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Day Care Challenges, Part 2

Updated on July 30, 2010

The greatest management problem for the provision of proper day care is the general lack of understanding that a school, even a non-profit school, is a business. It must be learned that every non-profit institution or agency is just as much a business as a for-profit business. For a school, the bottom line financially is the stability of the program, and making it sound to provide the best services possible. In a for-profit business, the bottom line financially is making profit. But in both cases, the better the program and the better the management, the stronger the institution. Both have to be managed responsibly with good business practices and good management techniques.

If a day care director is just starting out, they need to: look at their skills; look at the center as a business providing education and quality care; see what skills they need to get or improve in order to get the job done; and go out and get these skills. No one is just born as a day care director and many parts of the country have a dearth of locally available training programs that are accredited and provide the correct forms of training to turn out professional day care directors.

If the day care director doesn't have time or money to take a course, they can find information at the public library. There is some information available on the Internet, but you have to be careful. Anyone can post anything, and some online courses are not accredited. A tip that should be taken into consideration by all: If you don't know much about the subject, try a book that's aimed at high school students as they tend to have better explanations. College texts or academic books written for people in the field presume too much information on the part of the reader.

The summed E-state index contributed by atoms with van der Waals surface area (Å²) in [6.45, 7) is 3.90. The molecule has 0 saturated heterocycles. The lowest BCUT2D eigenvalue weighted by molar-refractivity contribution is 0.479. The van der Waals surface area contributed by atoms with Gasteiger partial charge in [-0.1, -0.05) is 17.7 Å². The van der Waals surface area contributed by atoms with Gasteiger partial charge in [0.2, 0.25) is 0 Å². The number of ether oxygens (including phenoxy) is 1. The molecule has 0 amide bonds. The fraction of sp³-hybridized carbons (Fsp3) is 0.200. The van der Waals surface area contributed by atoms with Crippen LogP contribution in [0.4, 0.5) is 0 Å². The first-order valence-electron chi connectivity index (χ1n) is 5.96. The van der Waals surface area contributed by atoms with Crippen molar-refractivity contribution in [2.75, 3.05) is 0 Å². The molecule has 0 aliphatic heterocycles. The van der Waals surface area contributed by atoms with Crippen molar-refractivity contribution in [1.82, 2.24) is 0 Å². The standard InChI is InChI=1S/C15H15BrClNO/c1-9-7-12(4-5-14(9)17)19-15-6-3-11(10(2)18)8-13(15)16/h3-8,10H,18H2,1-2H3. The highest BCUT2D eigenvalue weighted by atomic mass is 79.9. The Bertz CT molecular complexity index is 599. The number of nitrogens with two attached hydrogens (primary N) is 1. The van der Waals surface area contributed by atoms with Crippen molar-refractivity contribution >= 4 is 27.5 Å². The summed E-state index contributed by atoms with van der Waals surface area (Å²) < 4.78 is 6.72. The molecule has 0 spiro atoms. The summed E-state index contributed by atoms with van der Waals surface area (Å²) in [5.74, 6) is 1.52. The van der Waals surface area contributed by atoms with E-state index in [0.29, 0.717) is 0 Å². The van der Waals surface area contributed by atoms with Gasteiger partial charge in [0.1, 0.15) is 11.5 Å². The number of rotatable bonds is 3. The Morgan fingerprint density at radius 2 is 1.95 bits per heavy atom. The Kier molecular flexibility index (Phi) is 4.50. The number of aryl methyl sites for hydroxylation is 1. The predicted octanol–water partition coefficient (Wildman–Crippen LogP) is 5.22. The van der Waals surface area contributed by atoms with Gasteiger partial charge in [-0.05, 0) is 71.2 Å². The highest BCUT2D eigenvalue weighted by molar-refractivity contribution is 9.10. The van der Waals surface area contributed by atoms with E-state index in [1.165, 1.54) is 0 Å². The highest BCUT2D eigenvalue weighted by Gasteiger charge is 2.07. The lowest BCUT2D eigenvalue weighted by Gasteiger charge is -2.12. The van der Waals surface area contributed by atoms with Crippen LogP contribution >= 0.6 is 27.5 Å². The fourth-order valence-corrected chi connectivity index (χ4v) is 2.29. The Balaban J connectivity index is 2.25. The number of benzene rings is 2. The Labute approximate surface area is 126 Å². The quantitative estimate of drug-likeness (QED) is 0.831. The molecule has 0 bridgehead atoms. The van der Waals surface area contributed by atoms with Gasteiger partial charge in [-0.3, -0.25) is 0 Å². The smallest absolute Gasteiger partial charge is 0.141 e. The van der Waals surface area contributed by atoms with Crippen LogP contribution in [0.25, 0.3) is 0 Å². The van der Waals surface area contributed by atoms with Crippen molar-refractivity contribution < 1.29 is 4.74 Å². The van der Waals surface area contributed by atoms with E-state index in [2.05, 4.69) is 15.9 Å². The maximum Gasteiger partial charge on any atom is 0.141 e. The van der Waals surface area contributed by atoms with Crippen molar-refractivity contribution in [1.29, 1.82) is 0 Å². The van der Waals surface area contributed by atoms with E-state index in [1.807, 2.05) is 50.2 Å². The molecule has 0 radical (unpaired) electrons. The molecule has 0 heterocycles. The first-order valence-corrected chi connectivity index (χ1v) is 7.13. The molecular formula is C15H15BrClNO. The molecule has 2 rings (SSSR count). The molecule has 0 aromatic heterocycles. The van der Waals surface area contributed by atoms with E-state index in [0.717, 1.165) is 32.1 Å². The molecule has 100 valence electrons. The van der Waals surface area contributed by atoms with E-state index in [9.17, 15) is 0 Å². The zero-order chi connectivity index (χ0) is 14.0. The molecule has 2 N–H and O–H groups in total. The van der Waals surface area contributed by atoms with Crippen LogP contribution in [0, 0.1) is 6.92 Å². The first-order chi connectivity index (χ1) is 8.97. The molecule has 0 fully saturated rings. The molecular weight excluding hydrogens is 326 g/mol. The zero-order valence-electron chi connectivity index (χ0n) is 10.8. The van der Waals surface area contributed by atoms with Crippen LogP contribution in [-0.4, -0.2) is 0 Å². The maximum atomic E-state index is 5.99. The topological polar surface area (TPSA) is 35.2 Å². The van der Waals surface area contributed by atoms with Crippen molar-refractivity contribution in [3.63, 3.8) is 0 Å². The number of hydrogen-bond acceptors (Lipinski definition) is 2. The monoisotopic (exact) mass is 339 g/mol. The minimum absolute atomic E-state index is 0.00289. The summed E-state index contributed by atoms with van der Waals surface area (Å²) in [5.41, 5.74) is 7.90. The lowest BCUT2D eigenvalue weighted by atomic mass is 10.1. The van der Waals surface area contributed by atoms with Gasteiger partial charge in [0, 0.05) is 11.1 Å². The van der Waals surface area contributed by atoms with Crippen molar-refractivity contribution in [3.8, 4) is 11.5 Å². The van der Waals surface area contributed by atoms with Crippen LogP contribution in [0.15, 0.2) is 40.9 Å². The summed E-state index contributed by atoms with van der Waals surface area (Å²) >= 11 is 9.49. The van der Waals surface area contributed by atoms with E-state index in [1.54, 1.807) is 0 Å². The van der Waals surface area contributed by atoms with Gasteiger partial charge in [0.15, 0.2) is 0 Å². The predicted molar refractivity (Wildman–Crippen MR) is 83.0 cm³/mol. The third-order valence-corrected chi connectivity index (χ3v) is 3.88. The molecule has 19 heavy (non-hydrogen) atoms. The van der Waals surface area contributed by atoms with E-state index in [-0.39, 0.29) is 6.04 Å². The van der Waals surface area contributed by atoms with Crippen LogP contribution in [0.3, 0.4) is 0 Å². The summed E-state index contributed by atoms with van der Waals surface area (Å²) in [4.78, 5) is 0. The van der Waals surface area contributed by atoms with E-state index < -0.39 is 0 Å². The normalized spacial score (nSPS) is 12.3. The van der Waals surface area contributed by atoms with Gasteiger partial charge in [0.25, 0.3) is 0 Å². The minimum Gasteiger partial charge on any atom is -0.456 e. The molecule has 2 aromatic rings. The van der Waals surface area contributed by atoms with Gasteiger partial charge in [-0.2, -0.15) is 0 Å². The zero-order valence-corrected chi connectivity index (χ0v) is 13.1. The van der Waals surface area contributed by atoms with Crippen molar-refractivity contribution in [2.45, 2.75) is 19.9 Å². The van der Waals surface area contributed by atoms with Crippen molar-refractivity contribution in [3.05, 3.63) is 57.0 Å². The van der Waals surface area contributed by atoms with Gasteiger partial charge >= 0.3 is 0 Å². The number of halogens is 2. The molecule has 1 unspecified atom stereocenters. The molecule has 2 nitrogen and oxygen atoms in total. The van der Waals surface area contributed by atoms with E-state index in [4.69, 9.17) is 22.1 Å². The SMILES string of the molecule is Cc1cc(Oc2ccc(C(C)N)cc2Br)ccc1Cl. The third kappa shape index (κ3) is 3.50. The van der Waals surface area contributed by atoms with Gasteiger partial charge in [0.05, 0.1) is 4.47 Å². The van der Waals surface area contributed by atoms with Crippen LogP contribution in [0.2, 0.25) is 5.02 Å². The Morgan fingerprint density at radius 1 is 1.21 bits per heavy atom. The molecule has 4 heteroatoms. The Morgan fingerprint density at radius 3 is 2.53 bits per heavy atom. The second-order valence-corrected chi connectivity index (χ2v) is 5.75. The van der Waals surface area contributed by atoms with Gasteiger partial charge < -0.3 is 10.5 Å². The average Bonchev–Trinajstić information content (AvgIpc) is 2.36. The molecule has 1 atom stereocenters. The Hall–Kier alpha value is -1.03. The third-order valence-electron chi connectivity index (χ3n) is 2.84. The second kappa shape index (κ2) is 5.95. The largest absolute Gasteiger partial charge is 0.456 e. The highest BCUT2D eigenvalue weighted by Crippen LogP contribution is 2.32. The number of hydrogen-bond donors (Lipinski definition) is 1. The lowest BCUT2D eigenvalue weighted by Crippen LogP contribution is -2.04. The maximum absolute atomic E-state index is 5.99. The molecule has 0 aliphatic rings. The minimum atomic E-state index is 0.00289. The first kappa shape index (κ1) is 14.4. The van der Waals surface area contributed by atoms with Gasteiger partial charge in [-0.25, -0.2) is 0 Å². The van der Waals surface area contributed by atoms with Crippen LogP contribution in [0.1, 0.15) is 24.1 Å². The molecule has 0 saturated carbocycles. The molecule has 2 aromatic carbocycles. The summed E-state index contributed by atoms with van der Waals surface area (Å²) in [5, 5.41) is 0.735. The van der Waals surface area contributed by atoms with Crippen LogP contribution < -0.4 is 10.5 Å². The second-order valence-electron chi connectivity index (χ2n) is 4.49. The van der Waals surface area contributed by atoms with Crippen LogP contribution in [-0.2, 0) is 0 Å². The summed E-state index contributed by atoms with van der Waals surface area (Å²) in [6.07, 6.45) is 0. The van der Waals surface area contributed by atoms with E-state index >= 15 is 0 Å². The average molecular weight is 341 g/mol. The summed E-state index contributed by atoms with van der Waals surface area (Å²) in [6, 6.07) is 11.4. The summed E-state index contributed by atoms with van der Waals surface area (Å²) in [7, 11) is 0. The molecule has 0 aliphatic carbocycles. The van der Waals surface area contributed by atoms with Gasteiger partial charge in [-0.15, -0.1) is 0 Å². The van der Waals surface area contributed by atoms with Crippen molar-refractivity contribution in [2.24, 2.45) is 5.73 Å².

Another important tidbit is: No matter what expert you hire to do whatever important function you need but don't know, you must learn enough about that field to supervise that person properly. If your accountant messes up, you are still the one whose name is on the forms as a director, and you are held responsible for what goes under your name.

Learning when to say enough and end relationships with staff and / or parents is another skill that takes time and learning. In early childhood professionals tend to give too many chances and put up with adult attitude and behavior that would never be accepted in the business world. Having said this, a proper day care director should try every reasonable thing to keep every child, parent and staff member in the center. If it just cannot work, then try to counsel them into some other job or to some other kind of center. Most of the time this works. Keeping your mind on the bottom line of how will this affect the center as a whole can help a day care director balance the wants of the few against the needs of the entire program, and makes them a more responsible director.

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